The Labor Party and Labor senators oppose the Clean Energy Legislation (Carbon Tax Repeal) Bill and related bills. Why? Because Labor's position on climate change is very clear. It is a clear position based on scientific evidence and sound economic principles. We on this side of the chamber understand the need to reduce the risk of dangerous climate change by cutting dangerous greenhouse gas emissions. We on this side of the chamber understand that the best way to do this is to recognise the real cost of pollution in the bottom line of our nation's polluters, and this is best achieved through a market based mechanism. Labor established such a mechanism and in the short time of operation this mechanism has delivered cuts to emissions with no negative effect on inflation and continued employment and economic growth.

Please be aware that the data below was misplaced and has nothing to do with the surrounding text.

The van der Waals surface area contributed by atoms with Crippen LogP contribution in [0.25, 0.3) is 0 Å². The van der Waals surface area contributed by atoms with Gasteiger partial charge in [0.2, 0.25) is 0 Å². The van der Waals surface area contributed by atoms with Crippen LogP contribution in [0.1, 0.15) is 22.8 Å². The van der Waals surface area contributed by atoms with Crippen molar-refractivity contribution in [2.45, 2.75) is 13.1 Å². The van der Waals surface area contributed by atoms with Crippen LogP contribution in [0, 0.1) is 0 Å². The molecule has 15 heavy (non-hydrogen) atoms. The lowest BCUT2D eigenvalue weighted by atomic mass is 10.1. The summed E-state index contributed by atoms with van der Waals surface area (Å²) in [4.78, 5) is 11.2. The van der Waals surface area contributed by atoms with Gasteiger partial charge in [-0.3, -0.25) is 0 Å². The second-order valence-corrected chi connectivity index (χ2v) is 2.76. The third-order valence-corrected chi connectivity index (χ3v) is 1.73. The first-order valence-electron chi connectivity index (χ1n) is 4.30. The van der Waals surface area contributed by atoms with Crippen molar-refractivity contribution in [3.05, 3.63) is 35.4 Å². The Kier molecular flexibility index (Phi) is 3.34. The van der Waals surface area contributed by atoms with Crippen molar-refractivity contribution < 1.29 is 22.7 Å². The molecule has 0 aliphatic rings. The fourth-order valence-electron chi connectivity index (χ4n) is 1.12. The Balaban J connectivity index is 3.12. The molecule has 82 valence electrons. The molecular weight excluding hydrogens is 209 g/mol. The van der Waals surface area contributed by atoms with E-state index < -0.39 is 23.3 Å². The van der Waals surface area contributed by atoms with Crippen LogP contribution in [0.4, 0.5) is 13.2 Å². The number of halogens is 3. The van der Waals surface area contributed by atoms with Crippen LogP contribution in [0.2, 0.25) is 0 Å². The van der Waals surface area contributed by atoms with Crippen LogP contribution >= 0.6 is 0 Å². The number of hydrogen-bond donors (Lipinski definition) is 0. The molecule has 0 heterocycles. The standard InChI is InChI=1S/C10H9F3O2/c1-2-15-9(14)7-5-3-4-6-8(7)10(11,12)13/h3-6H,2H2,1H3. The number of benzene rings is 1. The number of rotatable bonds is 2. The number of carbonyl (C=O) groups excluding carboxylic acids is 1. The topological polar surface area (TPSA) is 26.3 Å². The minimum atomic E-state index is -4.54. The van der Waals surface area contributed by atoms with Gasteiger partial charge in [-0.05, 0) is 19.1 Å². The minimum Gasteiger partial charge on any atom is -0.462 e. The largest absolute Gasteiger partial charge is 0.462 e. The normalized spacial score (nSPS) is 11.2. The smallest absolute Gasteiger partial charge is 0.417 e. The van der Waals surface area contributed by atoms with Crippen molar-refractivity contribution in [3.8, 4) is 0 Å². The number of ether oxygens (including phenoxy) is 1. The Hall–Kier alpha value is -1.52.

The so-called 'carbon tax' or 'fixed price period', in Labor's view, can be removed leaving an already legislated emissions trading scheme which puts in place a legal cap on carbon pollution. We know that industry is quite capable of finding its best method of operating efficiently within that cap. We need the caps to comply with our international obligations to meet emissions reduction targets.
The bills before the chamber today remove Australia's ability to meet its binding international obligations to reduce the risk of dangerous climate change to our planet. Those opposite are ignoring the science, they are ignoring the future and they are ignoring the environment. They will create higher costs for our economy to adapt in the future and to manage the greenhouse pollution in our nation.